June 19, 2024

Vita Nectar

Health is the main investment in life

‘Pandemic babies’ show altered gut microbiome development and lower allergy rates, study finds

3 min read

Lockdowns imposed during the COVID-19 pandemic had an impact on the gut microbiome development of babies born during these periods according to new research from RCSI University of Medicine and Health Sciences, Children’s Health Ireland and APC Microbiome Ireland (APC), a world-leading SFI Research Centre, based in University College Cork.

Our gut microbiome, an ecosystem of microbes that live in our digestive tract, plays an essential role in human health. The study published in Allergy is the first to specifically explore the gut health of newborns in the pandemic. It revealed significant differences in the microbiome development of babies born during lockdown periods when compared to pre-pandemic babies. Babies born during lockdown also had lower than expected rates of allergic conditions, such as food allergies.

The findings highlighted gut health benefits for ‘pandemic babies’ arising from the unique environment of lockdown including lower rates of infection and consequent antibiotic use, and increased duration of breastfeeding. The newborns were found to have more of the beneficial microbes acquired after birth from their mothers. These maternal microbes could be playing a protective role against allergic diseases.

Professor Jonathan Hourihane, Head of the Department of Paediatrics at RCSI, Consultant Paediatrician at Children’s Health Ireland Temple Street, who is joint senior author of the study, commented on the research’s implications: “This study offers a new perspective on the impact of social isolation in early life on the gut microbiome. Notably, the lower allergy rates among newborns during the lockdown could highlight the impact of lifestyle and environmental factors, such as frequent antibiotic use, on the rise of allergic diseases.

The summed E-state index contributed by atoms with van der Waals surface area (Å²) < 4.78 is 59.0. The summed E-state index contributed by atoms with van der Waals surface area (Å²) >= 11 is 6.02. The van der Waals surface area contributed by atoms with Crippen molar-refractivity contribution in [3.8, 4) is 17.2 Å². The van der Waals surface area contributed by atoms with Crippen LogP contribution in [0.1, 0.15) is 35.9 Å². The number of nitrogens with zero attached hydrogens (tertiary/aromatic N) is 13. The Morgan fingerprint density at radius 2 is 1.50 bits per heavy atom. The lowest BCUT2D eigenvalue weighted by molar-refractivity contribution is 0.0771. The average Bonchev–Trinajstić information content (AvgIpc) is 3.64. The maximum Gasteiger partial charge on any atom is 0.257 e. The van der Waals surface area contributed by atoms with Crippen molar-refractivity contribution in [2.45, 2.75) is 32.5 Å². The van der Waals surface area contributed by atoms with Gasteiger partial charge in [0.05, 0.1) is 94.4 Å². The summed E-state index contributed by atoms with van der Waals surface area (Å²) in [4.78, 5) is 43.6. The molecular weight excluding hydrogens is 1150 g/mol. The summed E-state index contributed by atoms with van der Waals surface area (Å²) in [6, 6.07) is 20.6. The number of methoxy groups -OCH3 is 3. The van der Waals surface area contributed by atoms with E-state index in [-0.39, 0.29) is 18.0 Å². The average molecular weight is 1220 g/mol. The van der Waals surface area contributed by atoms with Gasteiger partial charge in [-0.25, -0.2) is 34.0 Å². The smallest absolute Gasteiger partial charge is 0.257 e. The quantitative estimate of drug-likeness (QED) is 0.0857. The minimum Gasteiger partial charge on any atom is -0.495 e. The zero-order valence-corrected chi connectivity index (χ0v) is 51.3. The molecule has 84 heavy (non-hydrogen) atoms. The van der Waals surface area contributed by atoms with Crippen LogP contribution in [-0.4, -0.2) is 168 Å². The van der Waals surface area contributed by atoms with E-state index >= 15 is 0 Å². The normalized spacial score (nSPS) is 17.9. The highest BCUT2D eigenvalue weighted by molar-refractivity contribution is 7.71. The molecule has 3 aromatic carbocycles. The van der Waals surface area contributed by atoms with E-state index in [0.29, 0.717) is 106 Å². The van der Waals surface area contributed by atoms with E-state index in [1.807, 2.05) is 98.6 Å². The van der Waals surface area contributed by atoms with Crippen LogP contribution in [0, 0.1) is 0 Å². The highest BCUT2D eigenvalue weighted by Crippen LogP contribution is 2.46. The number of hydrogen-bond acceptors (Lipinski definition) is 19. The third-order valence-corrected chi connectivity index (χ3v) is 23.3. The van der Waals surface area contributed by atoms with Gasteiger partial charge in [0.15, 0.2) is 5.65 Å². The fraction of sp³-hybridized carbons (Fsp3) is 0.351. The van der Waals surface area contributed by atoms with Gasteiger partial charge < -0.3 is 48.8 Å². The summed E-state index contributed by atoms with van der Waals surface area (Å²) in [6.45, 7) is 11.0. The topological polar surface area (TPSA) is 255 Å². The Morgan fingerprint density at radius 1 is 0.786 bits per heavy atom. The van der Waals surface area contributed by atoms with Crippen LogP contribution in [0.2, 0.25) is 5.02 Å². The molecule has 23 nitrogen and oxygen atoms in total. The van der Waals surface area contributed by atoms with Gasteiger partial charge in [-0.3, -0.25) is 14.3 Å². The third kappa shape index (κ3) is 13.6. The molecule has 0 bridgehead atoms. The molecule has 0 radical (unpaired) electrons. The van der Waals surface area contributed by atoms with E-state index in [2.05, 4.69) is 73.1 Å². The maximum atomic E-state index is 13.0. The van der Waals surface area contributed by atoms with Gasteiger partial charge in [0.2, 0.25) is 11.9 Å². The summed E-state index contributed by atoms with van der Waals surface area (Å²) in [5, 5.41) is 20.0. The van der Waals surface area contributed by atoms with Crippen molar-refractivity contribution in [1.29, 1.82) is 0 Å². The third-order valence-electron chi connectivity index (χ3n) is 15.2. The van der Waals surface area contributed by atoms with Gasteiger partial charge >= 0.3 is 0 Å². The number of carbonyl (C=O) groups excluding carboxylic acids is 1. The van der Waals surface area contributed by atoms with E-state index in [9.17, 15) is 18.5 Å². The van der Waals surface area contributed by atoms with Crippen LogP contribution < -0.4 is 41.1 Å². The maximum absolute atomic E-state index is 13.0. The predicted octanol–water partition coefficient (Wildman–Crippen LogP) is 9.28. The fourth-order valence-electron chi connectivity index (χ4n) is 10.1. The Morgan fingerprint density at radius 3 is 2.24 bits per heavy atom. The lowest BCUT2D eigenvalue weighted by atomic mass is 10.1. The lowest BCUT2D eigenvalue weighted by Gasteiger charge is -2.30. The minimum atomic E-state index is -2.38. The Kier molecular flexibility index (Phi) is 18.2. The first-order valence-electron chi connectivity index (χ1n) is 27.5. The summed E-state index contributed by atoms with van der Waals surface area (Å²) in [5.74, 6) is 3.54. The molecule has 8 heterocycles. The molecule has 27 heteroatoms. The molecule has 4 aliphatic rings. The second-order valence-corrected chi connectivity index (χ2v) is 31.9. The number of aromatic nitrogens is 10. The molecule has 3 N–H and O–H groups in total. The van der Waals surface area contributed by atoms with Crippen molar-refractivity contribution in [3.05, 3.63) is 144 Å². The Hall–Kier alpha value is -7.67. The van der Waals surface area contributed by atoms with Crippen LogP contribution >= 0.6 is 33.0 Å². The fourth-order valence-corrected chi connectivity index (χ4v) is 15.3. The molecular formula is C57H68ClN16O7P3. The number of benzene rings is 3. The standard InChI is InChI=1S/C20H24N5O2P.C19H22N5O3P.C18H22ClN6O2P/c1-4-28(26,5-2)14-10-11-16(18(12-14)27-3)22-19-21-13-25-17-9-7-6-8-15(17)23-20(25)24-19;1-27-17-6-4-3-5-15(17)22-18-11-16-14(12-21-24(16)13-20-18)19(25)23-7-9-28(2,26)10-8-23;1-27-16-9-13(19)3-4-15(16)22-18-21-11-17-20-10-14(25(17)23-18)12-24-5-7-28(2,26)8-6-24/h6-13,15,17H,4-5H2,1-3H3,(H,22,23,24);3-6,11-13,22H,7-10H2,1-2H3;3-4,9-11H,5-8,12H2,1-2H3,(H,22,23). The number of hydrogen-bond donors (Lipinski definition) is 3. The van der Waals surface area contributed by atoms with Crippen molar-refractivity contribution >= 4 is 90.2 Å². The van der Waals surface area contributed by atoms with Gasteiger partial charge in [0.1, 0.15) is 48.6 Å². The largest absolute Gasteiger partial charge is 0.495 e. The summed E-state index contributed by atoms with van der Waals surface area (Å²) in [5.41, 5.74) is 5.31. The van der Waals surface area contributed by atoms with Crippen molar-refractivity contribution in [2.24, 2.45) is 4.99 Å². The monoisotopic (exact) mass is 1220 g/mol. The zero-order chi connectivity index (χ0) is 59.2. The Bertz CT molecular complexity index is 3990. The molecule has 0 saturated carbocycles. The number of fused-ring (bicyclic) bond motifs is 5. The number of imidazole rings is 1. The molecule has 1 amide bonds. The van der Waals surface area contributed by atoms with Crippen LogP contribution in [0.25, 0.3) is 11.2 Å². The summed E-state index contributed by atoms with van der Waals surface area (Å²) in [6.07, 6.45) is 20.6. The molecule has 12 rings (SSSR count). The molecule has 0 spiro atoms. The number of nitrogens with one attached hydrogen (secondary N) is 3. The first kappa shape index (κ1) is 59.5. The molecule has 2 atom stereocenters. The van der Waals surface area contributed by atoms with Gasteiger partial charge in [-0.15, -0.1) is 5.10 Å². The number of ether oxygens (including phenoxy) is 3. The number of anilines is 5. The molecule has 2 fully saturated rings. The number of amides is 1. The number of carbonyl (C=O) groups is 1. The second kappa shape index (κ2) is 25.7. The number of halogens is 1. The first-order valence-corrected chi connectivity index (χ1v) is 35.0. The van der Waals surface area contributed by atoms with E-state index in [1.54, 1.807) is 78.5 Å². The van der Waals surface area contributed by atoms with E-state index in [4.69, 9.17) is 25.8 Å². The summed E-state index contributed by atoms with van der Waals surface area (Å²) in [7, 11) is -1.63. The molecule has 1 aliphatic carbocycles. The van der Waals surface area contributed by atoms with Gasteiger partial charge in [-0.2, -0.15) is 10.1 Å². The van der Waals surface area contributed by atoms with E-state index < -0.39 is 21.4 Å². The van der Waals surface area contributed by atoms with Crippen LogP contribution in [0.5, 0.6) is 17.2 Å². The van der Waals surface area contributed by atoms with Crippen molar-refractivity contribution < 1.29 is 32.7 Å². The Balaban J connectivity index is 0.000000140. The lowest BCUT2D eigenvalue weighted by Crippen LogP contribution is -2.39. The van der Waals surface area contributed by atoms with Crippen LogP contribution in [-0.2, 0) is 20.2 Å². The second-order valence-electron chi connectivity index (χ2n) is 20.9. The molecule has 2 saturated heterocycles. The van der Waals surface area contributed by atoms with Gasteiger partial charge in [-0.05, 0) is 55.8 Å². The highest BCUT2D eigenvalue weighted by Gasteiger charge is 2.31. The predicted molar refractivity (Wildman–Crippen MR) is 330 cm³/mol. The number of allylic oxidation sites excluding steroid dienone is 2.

“We hope to re-examine these children when they are 5 years old to see if there are longer term impacts of these interesting changes in early gut microbiome.”

Professor Liam O’Mahony, Principal Investigator at APC Microbiome Ireland and Professor of Immunology, at University College Cork is joint senior author. He added: “While we all start life sterile, communities of beneficial microbes that inhabit our gut develop over the first years of life. We took the opportunity to study microbiome development in infants raised during the early COVID-19 era when strict social distancing restrictions were in place, as the complexity of early life exposures was reduced and this facilitated a more accurate identification of the key early life exposures. Prior to this study it has been difficult to fully determine the relative contribution of these multiple environmental exposures and dietary factors on early life microbiome development.

“One fascinating outcome is that due to reduced human exposures and protection from infection, only 17% of infants required an antibiotic by one year of age, which correlated with higher levels of beneficial bacteria such as bifidobacteria. The study has provided a rich repository of data, which we will continue to analyse and investigate in the future.”

The researchers from RCSI, CHI and APC Microbiome Ireland analyzed fecal samples from 351 babies born in the first three months of the pandemic, comparing these with pre-pandemic cohorts. The former were part of the CORAL (Impact of CoronaVirus Pandemic on Allergic and Autoimmune Dysregulation in Infants Born During Lockdown) project. Online questionnaires were used to collect information on diet, home environment and health. Stool samples were collected at 6,12 and 24 months and allergy testing was performed at 12 and 24 months.

‘Association between Gut Microbiota Development and Allergy in Infants Born during Pandemic-Related Social Distancing Restrictions’ was carried out in collaboration with University College Cork, University of Helsinki, University of Colorado, Karolinska Institute Stockholm, Children’s Health Ireland, Rotunda Hospital and The Coombe Hospital.

The CORAL study was supported by the Temple Street Hospital Foundation in Dublin, Ireland and the Clemens von Pirquet Foundation in Geneva, Switzerland.

Source:

RCSI University of Medicine and Health Sciences

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